What I really loved about it was that I’ve always loved British music; gloomy, morose Britpop has always been my thing. Getting to do that kind of music with Brits was like [imitates excited kid], “This is awe-suuuummm!” The early demos sounded a lot like the Stone Roses and then became more refined as we went on. Half of the stuff we worked on was electronic and the other half was rock ’n’ roll: The more we refined it, it came off sounding a little more New Order, a little bit Jesus And Mary Chain. People in the U.K. know Lostprophets are really sewn into the fabric of that county’s rock scene—which I didn’t understand fully. I always thought of them like a radio-rock band here; I didn’t think they had any songwriting chops. When I flew out there and they started changing the tuning of their songs to accommodate my range, I was like, “Oh, really?” And they were like, “Yeah, like you did with Thursday.” And I said, “Nah, I never did that with Thursday,” and they were like, “Oh?” We looked for my true range, writing around my voice. They wrote 30, 40 songs and let me weed out what I liked and what I didn’t. We could’ve been a grunge band, from the stuff that they were writing, but that’s an American thing, and there are plenty of bands doing that right now. I just steered them into a direction that’s really fun for me.
Did the Lostprophets come to you as a fan or in a place of abject vulnerability after their singer was convicted of being a child predator?
They have a Welsh/British sensibility of not really letting their emotions through. But I could tell they’d been kicked around a whole bunch, and they were wary of any kind of singer at all, especially a new guy: What are the motives for doing this? What are anybody’s motives right now? But honestly? Those guys are really kind: They picked me up at the airport, introduced me to their families, opened their homes to me. I immediately felt very welcomed. After working on a couple songs, we were all, “Well, we should probably talk about what it means to be in a band together.”
[I Am The Avalanche vocalist] Vinnie Caruana told me, “If you end up with them, they are the best guys. Their misfortune is your good fortune.” He knew Lostprophets when the Movielife took them on tour, and I talked to him about it when he and I were on the  Acoustic Basement tour. He was really strong about it: “Don’t dismiss it. Don’t do your Geoff thing where you’re a hater and you hate everything. Actually listen to it.” I mean, I was a little gun-shy being in a six-member band, because of stuff in Thursday that I don’t like to talk about. But then it was awesome.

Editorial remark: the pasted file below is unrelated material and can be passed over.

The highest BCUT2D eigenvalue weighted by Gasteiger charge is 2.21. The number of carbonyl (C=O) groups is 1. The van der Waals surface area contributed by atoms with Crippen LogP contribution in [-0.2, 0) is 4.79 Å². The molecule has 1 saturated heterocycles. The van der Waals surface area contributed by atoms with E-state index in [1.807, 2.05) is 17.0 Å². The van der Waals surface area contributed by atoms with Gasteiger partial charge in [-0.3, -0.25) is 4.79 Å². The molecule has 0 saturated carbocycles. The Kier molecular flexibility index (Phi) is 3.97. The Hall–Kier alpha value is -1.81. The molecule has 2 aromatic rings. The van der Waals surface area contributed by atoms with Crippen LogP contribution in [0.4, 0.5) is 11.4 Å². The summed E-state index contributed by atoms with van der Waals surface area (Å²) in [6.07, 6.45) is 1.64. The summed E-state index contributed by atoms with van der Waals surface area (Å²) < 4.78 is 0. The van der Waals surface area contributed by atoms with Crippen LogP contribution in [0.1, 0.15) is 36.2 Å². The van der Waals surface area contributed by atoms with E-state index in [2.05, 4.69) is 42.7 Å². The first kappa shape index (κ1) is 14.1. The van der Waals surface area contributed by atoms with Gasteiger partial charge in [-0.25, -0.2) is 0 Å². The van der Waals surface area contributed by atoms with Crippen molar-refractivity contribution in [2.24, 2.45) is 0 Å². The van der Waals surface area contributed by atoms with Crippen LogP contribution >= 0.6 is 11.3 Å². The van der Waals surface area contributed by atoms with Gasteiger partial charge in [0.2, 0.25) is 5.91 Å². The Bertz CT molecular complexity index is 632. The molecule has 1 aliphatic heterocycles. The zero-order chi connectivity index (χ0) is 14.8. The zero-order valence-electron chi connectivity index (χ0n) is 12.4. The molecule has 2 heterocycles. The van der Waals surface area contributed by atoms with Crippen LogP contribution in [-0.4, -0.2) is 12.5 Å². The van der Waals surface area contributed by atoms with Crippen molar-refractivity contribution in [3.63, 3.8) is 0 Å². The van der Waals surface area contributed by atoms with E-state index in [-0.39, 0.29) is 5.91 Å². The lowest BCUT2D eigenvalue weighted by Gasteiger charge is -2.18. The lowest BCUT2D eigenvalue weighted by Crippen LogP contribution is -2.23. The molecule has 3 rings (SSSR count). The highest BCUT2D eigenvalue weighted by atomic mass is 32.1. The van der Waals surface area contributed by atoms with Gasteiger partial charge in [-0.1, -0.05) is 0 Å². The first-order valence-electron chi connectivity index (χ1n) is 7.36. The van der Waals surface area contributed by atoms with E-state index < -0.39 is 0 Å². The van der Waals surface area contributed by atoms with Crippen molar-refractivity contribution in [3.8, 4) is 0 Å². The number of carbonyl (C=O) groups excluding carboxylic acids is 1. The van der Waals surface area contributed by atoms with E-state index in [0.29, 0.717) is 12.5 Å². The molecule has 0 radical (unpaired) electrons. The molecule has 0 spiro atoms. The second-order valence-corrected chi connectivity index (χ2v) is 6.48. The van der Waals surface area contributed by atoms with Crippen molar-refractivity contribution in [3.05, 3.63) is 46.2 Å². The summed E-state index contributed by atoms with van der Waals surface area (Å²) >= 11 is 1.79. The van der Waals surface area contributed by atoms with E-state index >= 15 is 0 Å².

I’m assuming you got the band name from the first song by ’80s industrial supergroup Revolting Cocks.
Yes. You’re the only person that caught that.
Is the name meant to reflect commentary about the music itself? It’s not all amps-to-11 heavy or electronic pop.
There are a couple things. One is that we don’t have any devotion to our pasts. People will be like, “Oh, it’ll be like Thursday with Lostprophets.” Nope. For people who want that, there is nothing here. We’re not going to be tied to that. Then [the name] references the stylish nihilism of those early-’80s bands—New Order, Killing Joke, Joy Division—a nod to that era. We had a lot of conversations about stuff considered noir—Lana Del Rey, Portishead—I don’t have any connections to the ’50s, but I do have a postcard memory of the ’80s, so I figured [the music should reflect] some British rock, industrial-style darkness, and goth noir with some contemporary sounds. We aren’t trying to sound exactly like that, but just using those same tones, textures and references.
You are releasing the debut 12-inch of No Devotion on your Collect Records imprint in late July. Debut album next year?
Yes. Collect has a U.K. office with some really cool people over there. We still don’t have [the album] completely written or recorded yet, but that seems like a plan. “Stay” was the highest-selling debut on iTunes in the U.K., No. 3 on the alternative charts behind Coldplay and Kasabian—which is crazy. In Japan, it was no. 10. There have been some good, promising, fun things; another single next year, and some shows. Those guys are a U.K. band, so we’re gonna be a U.K. band for a while. I get to be the American guy in a U.K. band. I really hope something awesome happens and people love it. But I really hope it becomes a second chance for those guys, because they really fuckin’ deserve it. They are genuinely good guys.
You come from a scene that’s supposed to be tolerant, understanding and mindful of the truth. I have to ask, did you get backlash from certain quarters or from friends for choosing to work with them?
Oh, totally. “They’re untouchable. What are you, nuts?” I had my own kneejerk reaction to the thing, at first. And that’s what caused me to think, “Well, why? I’m doing to these guys what everyone else is doing to them.”
When it came out that Ian [Watkins, former Lostprophets singer] was guilty, Stu [Richardson, bassist] said, “Man, you can quit now and we won’t be mad. You have a good reputation.” I said to him, “You guys did nothing wrong. If I have a good reputation and I don’t use it to help out good people, then what fucking good is that?” If I don’t risk it for people that I care about, then I’m just an asshole. alt